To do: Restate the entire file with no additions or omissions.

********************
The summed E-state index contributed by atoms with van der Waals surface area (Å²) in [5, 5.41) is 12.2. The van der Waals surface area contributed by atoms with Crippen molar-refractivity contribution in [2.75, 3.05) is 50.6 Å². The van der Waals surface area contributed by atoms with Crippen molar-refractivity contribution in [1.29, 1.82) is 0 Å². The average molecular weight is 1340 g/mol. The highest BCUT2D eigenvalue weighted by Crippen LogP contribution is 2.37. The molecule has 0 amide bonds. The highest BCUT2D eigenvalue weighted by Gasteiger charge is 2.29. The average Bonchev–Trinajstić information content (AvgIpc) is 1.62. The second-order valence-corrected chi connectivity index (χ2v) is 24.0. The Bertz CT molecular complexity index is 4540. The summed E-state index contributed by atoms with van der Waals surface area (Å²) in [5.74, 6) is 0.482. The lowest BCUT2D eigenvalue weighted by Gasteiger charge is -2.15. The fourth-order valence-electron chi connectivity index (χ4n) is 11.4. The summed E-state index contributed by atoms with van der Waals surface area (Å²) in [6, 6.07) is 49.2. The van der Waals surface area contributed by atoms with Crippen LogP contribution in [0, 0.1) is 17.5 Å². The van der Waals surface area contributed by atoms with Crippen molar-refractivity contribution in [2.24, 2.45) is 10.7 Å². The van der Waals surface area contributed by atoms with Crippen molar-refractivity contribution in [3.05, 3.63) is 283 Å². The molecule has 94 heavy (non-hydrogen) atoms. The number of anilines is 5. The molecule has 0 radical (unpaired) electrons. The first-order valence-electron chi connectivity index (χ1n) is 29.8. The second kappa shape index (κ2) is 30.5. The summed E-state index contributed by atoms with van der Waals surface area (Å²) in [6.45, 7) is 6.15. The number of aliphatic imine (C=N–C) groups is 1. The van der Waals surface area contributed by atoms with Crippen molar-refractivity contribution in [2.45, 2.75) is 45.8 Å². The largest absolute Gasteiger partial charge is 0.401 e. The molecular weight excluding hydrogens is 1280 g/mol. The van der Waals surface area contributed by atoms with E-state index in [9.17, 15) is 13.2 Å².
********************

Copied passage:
The summed E-state index contributed by atoms with van der Waals surface area (Å²) in [5, 5.41) is 12.2. The van der Waals surface area contributed by atoms with Crippen molar-refractivity contribution in [2.75, 3.05) is 50.6 Å². The van der Waals surface area contributed by atoms with Crippen molar-refractivity contribution in [1.29, 1.82) is 0 Å². The average molecular weight is 1340 g/mol. The highest BCUT2D eigenvalue weighted by Crippen LogP contribution is 2.37. The molecule has 0 amide bonds. The highest BCUT2D eigenvalue weighted by Gasteiger charge is 2.29. The average Bonchev–Trinajstić information content (AvgIpc) is 1.62. The second-order valence-corrected chi connectivity index (χ2v) is 24.0. The Bertz CT molecular complexity index is 4540. The summed E-state index contributed by atoms with van der Waals surface area (Å²) in [5.74, 6) is 0.482. The lowest BCUT2D eigenvalue weighted by Gasteiger charge is -2.15. The fourth-order valence-electron chi connectivity index (χ4n) is 11.4. The summed E-state index contributed by atoms with van der Waals surface area (Å²) in [6, 6.07) is 49.2. The van der Waals surface area contributed by atoms with Crippen LogP contribution in [0, 0.1) is 17.5 Å². The van der Waals surface area contributed by atoms with Crippen molar-refractivity contribution in [2.24, 2.45) is 10.7 Å². The van der Waals surface area contributed by atoms with Crippen molar-refractivity contribution in [3.05, 3.63) is 283 Å². The molecule has 94 heavy (non-hydrogen) atoms. The number of anilines is 5. The molecule has 0 radical (unpaired) electrons. The first-order valence-electron chi connectivity index (χ1n) is 29.8. The second kappa shape index (κ2) is 30.5. The summed E-state index contributed by atoms with van der Waals surface area (Å²) in [6.45, 7) is 6.15. The number of aliphatic imine (C=N–C) groups is 1. The van der Waals surface area contributed by atoms with Crippen molar-refractivity contribution in [2.45, 2.75) is 45.8 Å². The largest absolute Gasteiger partial charge is 0.401 e. The molecular weight excluding hydrogens is 1280 g/mol. The van der Waals surface area contributed by atoms with E-state index in [9.17, 15) is 13.2 Å².